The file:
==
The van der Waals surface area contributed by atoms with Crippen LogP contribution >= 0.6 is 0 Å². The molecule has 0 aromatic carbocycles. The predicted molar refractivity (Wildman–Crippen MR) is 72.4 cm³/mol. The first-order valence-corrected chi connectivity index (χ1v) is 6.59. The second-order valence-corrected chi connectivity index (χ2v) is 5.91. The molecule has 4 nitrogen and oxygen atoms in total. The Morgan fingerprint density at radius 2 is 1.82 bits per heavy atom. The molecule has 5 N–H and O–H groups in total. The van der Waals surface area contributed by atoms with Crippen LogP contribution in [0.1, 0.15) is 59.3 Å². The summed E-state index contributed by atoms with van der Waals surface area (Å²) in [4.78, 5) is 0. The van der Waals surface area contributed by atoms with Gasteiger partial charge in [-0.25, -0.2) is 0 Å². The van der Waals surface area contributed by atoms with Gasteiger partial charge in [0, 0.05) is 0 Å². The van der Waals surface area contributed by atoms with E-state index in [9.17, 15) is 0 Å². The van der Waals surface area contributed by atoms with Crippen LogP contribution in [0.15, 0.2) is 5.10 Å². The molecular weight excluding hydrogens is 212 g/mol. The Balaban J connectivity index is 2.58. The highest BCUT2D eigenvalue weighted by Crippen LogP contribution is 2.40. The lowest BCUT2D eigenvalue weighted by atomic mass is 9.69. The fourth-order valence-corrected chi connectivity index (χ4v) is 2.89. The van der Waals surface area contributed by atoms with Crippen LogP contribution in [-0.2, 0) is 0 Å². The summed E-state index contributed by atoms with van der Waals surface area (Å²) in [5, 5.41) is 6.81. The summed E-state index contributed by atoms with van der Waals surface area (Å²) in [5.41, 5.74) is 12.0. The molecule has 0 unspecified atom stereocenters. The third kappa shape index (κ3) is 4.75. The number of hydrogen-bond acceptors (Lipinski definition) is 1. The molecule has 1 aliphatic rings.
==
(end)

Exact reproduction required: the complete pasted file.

The van der Waals surface area contributed by atoms with Crippen LogP contribution >= 0.6 is 0 Å². The molecule has 0 aromatic carbocycles. The predicted molar refractivity (Wildman–Crippen MR) is 72.4 cm³/mol. The first-order valence-corrected chi connectivity index (χ1v) is 6.59. The second-order valence-corrected chi connectivity index (χ2v) is 5.91. The molecule has 4 nitrogen and oxygen atoms in total. The Morgan fingerprint density at radius 2 is 1.82 bits per heavy atom. The molecule has 5 N–H and O–H groups in total. The van der Waals surface area contributed by atoms with Crippen LogP contribution in [0.1, 0.15) is 59.3 Å². The summed E-state index contributed by atoms with van der Waals surface area (Å²) in [4.78, 5) is 0. The van der Waals surface area contributed by atoms with Gasteiger partial charge in [-0.25, -0.2) is 0 Å². The van der Waals surface area contributed by atoms with Gasteiger partial charge in [0, 0.05) is 0 Å². The van der Waals surface area contributed by atoms with E-state index in [9.17, 15) is 0 Å². The van der Waals surface area contributed by atoms with Crippen LogP contribution in [0.15, 0.2) is 5.10 Å². The molecular weight excluding hydrogens is 212 g/mol. The Balaban J connectivity index is 2.58. The highest BCUT2D eigenvalue weighted by Crippen LogP contribution is 2.40. The lowest BCUT2D eigenvalue weighted by atomic mass is 9.69. The fourth-order valence-corrected chi connectivity index (χ4v) is 2.89. The van der Waals surface area contributed by atoms with Crippen LogP contribution in [-0.2, 0) is 0 Å². The summed E-state index contributed by atoms with van der Waals surface area (Å²) in [5, 5.41) is 6.81. The summed E-state index contributed by atoms with van der Waals surface area (Å²) in [5.41, 5.74) is 12.0. The molecule has 0 unspecified atom stereocenters. The third kappa shape index (κ3) is 4.75. The number of hydrogen-bond acceptors (Lipinski definition) is 1. The molecule has 1 aliphatic rings.